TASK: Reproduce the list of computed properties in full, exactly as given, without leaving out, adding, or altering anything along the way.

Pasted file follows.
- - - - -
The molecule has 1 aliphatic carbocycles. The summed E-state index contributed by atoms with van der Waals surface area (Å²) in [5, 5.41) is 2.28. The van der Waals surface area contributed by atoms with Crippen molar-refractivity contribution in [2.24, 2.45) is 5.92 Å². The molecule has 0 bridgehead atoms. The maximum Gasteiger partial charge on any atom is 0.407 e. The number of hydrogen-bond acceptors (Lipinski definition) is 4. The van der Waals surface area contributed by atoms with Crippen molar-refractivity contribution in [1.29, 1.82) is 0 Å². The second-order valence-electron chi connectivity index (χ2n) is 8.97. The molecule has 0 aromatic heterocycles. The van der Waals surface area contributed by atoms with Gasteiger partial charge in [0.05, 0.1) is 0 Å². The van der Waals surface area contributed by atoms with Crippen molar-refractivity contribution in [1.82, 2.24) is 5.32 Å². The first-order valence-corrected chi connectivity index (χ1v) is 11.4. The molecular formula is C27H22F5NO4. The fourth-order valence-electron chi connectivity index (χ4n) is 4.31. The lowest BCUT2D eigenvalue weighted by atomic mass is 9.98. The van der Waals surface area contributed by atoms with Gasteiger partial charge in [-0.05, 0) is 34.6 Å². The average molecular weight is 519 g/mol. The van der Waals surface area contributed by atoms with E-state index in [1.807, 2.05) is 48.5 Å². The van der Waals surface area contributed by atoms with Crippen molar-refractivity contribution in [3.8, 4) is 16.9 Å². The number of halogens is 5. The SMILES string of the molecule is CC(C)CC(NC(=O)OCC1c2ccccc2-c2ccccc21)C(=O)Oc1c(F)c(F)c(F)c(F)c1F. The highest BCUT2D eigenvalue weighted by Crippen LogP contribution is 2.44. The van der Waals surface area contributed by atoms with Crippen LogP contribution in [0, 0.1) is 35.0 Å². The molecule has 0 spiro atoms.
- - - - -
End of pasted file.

The molecule has 1 aliphatic carbocycles. The summed E-state index contributed by atoms with van der Waals surface area (Å²) in [5, 5.41) is 2.28. The van der Waals surface area contributed by atoms with Crippen molar-refractivity contribution in [2.24, 2.45) is 5.92 Å². The molecule has 0 bridgehead atoms. The maximum Gasteiger partial charge on any atom is 0.407 e. The number of hydrogen-bond acceptors (Lipinski definition) is 4. The van der Waals surface area contributed by atoms with Crippen molar-refractivity contribution in [1.29, 1.82) is 0 Å². The second-order valence-electron chi connectivity index (χ2n) is 8.97. The molecule has 0 aromatic heterocycles. The van der Waals surface area contributed by atoms with Gasteiger partial charge in [0.05, 0.1) is 0 Å². The van der Waals surface area contributed by atoms with Crippen molar-refractivity contribution in [1.82, 2.24) is 5.32 Å². The first-order valence-corrected chi connectivity index (χ1v) is 11.4. The molecular formula is C27H22F5NO4. The fourth-order valence-electron chi connectivity index (χ4n) is 4.31. The lowest BCUT2D eigenvalue weighted by atomic mass is 9.98. The van der Waals surface area contributed by atoms with Gasteiger partial charge in [-0.05, 0) is 34.6 Å². The average molecular weight is 519 g/mol. The van der Waals surface area contributed by atoms with E-state index in [1.807, 2.05) is 48.5 Å². The van der Waals surface area contributed by atoms with Crippen molar-refractivity contribution in [3.8, 4) is 16.9 Å². The number of halogens is 5. The SMILES string of the molecule is CC(C)CC(NC(=O)OCC1c2ccccc2-c2ccccc21)C(=O)Oc1c(F)c(F)c(F)c(F)c1F. The highest BCUT2D eigenvalue weighted by Crippen LogP contribution is 2.44. The van der Waals surface area contributed by atoms with Crippen LogP contribution in [0, 0.1) is 35.0 Å². The molecule has 0 spiro atoms.